Questions and Answers (Q&A)

Who are the Uyghurs?

Uyghurs are ethnically and culturally a Turkic people of Central Asia, with a distinct civilizational heritage encompassing the Uyghur language, religious practice, arts, literature, architecture, medicine, cuisine, and cultural traditions.

Where do Uyghurs live?

The Uyghur homeland is known by local people as East Turkistan, an area of Central Asia designated by the Chinese government as the Xinjiang Uyghur Autonomous Region in 1955, which the Chinese government controls through what many scholars recognize as a settler-colonial occupation.There are also longstanding Uyghur communities in Kazakhstan, Kyrgyzstan, and Uzbekistan, and a global Uyghur diaspora living in Turkey, Europe, North America, Australia, and elsewhere around the world.

What is the original name of Xinjiang?

The Xinjiang Uyghur Autonomous Region (XUAR) is the given Mandarin Chinese name for the historic area of East Turkistan, which the Chinese Communist Party designated in 1955. Xinjiang is a colonial name and literally translates to “new frontier,” and the preferred decolonized term to refer to the region is “East Turkistan.”

Are Uyghurs Muslim?

Islam has been practiced in the Uyghur homeland for over 1,000 years. Uyghurs have typically practiced a form of Sunni Islam. In spite of many restrictions, a majority of Uyghurs consider Islam as an integral part of their cultural identity. Some lead more religious lives and others more secular ones.

What is the government of China doing to the Uyghurs?

Since 2017, the government of China has carried out genocide and crimes against humanity against the Uyghur people, arbitrarily detaining an estimated 1.8–3 million Uyghurs and other Turkic peoples in camps with hundreds of thousands more imprisoned. 

Uyghurs have been subject to atrocity crimes that include arbitrary detention, enforced disappearances, forced labor, torture, sexual violence, coercive birth prevention campaigns, and the widespread destruction of cultural and religious sites.

What has happened in the “re-education” camps?

Although access to information is limited, many detainees who have escaped China after detention in internment camps, have described harsh conditions including abuse, torture, forced sterilization, and sexual violence, inlcuding rape. Research from the Uyghur Human Rights Project has found that detainees are forced to pledge loyalty to the Chinese Communist Party and renounce Islam and other cultural pratices.

A UN report released in August 2022, citing testimony from 26 individuals who were detained, found “patterns of torture or other forms of cruel, inhuman, or degrading treatment” between 2017 and 2019.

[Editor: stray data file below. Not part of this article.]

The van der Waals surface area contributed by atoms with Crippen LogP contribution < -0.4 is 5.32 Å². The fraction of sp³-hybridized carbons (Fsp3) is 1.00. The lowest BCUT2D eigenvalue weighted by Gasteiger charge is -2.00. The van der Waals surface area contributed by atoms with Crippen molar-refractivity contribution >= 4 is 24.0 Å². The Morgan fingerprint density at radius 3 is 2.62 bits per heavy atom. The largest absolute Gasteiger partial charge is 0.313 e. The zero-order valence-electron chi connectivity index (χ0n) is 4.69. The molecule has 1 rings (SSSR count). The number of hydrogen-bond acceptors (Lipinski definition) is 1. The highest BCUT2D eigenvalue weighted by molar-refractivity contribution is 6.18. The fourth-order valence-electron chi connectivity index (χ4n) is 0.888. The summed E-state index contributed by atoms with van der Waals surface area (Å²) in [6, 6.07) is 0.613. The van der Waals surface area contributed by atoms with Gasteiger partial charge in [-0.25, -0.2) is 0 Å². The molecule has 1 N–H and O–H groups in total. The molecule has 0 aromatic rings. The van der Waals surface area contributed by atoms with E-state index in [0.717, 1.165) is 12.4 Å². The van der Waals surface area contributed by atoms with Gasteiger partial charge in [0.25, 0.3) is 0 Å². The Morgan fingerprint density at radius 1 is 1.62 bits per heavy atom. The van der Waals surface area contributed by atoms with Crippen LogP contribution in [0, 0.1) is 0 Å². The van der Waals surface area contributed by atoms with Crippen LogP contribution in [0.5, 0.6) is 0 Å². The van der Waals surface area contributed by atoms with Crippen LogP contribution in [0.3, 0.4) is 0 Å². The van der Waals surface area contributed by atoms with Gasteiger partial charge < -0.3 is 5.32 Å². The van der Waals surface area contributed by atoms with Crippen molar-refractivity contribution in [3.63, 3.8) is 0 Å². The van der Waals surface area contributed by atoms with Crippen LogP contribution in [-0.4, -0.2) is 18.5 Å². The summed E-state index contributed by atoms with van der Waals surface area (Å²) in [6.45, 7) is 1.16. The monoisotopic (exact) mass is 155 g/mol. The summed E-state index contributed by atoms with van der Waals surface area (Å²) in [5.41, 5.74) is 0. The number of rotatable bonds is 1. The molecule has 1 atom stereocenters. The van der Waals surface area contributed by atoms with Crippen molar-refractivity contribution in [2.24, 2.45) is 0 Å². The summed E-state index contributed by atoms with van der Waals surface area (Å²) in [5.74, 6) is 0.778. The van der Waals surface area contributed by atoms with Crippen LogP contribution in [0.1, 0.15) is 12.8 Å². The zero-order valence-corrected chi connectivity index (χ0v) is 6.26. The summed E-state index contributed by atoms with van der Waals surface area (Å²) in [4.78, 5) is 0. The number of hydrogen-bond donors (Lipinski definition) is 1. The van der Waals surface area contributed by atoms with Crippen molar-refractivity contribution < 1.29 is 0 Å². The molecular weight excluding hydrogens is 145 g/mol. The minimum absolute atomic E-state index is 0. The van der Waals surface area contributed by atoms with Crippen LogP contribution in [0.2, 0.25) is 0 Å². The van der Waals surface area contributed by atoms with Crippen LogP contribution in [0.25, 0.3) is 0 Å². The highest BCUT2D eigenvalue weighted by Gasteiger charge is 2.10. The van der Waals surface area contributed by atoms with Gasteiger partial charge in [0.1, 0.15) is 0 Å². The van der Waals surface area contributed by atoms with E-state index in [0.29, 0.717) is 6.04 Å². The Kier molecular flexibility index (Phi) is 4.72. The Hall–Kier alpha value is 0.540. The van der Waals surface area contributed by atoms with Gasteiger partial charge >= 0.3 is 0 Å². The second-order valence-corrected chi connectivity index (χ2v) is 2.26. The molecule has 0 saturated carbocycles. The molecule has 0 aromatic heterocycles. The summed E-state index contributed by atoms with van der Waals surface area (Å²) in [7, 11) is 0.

Why is the government of China targeting and detaining Uyghurs?

Top officials in China, including Xi Jinping and Chen Quanguo, have made it clear that they regard all Uyghurs, and Uyghur identity itself, as a problem for the Chinese state. According to leaked government documents, they have instituted a “no mercy” policy towards Uyghurs and ordered officials to “round up everyone who should be rounded up,” demonstrating the indiscriminate nature of persecution of Uyghurs and other Turkic peoples.

What has the global response been to the treatment of Uyghurs?

Some parts of the international community have expressed concern or condemnation over the treatment of Uyghurs. A report by the UN High Commissioner for Human Rights found that “arbitrary and discriminatory detention” of Uyghurs and other Turkic peoples, within the context of other restrictions, “may constitute international crimes, in particular crimes against humanity.”

The U.S. State Department determined in January 2021 that this treatment amounted to genocide and crimes against humanity, and parliaments in Canada, the United Kingdom, Ireland, France, Belgium, the Netherlands, Lithuania, the Czech Republic and the European Parliament have all passed motions or resolutions condemning the atrocity crimes.

The Uyghur Tribunal also found in December 2021 that genocide and crimes against humanity have been committed against Uyghurs. A study conducted by 40 independent legal experts and researchers found in March 2021 that the Chinese government was committing “each and every act” prohibited by the 1948 Convention on Genocide.

For more information on the global response, see the UHRP reference guide, International Responses to the Uyghur Crisis.

How can I help Uyghurs?

There are many things that can be done to help Uyghurs. These include writing to your local representative to inform them of the issue and advocate for policy responses, including sanctions on perpetrators and humanitarian support for Uyghur refugees; endorsing a campaign to end Uyghur forced labor; signing petitions to show your support for Uyghurs in need; or volunteering or donating to Uyghur organizations like the Uyghur Human Rights Project.

See the UHRP Take Action page for eight things you can do to help Uyghurs in a time of genocide.